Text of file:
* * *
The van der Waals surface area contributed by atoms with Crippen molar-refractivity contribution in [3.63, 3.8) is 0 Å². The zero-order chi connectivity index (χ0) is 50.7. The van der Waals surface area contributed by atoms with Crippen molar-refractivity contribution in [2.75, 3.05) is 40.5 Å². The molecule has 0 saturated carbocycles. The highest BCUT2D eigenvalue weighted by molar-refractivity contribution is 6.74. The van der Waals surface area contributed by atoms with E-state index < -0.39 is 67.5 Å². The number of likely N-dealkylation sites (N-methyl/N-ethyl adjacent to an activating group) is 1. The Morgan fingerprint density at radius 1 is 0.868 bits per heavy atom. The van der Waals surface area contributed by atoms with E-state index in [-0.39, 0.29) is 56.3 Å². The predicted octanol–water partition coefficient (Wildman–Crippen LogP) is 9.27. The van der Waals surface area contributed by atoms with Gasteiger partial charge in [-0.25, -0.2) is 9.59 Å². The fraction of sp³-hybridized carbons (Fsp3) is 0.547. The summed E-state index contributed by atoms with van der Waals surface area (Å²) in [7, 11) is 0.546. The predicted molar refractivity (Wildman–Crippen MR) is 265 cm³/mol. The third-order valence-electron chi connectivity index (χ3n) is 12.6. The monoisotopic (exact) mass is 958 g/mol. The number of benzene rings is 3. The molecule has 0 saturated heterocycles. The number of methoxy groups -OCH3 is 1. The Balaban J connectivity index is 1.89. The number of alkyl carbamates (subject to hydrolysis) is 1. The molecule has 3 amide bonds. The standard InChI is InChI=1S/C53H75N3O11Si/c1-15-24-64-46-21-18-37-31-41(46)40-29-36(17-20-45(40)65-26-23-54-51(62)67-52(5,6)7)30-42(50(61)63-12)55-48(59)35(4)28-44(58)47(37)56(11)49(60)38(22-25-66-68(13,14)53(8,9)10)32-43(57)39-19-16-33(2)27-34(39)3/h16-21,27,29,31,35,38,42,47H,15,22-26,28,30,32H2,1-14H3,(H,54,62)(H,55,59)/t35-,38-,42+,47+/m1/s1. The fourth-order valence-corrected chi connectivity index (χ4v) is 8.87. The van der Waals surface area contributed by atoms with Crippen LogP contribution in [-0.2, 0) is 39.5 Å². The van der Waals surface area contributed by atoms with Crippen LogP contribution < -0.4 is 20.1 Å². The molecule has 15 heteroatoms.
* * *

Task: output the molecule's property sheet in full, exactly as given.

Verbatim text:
The van der Waals surface area contributed by atoms with Crippen molar-refractivity contribution in [3.63, 3.8) is 0 Å². The zero-order chi connectivity index (χ0) is 50.7. The van der Waals surface area contributed by atoms with Crippen molar-refractivity contribution in [2.75, 3.05) is 40.5 Å². The molecule has 0 saturated carbocycles. The highest BCUT2D eigenvalue weighted by molar-refractivity contribution is 6.74. The van der Waals surface area contributed by atoms with E-state index < -0.39 is 67.5 Å². The number of likely N-dealkylation sites (N-methyl/N-ethyl adjacent to an activating group) is 1. The Morgan fingerprint density at radius 1 is 0.868 bits per heavy atom. The van der Waals surface area contributed by atoms with E-state index in [-0.39, 0.29) is 56.3 Å². The predicted octanol–water partition coefficient (Wildman–Crippen LogP) is 9.27. The van der Waals surface area contributed by atoms with Gasteiger partial charge in [-0.25, -0.2) is 9.59 Å². The fraction of sp³-hybridized carbons (Fsp3) is 0.547. The summed E-state index contributed by atoms with van der Waals surface area (Å²) in [7, 11) is 0.546. The predicted molar refractivity (Wildman–Crippen MR) is 265 cm³/mol. The third-order valence-electron chi connectivity index (χ3n) is 12.6. The monoisotopic (exact) mass is 958 g/mol. The number of benzene rings is 3. The molecule has 0 saturated heterocycles. The number of methoxy groups -OCH3 is 1. The Balaban J connectivity index is 1.89. The number of alkyl carbamates (subject to hydrolysis) is 1. The molecule has 3 amide bonds. The standard InChI is InChI=1S/C53H75N3O11Si/c1-15-24-64-46-21-18-37-31-41(46)40-29-36(17-20-45(40)65-26-23-54-51(62)67-52(5,6)7)30-42(50(61)63-12)55-48(59)35(4)28-44(58)47(37)56(11)49(60)38(22-25-66-68(13,14)53(8,9)10)32-43(57)39-19-16-33(2)27-34(39)3/h16-21,27,29,31,35,38,42,47H,15,22-26,28,30,32H2,1-14H3,(H,54,62)(H,55,59)/t35-,38-,42+,47+/m1/s1. The fourth-order valence-corrected chi connectivity index (χ4v) is 8.87. The van der Waals surface area contributed by atoms with Crippen LogP contribution in [-0.2, 0) is 39.5 Å². The van der Waals surface area contributed by atoms with Crippen LogP contribution < -0.4 is 20.1 Å². The molecule has 15 heteroatoms.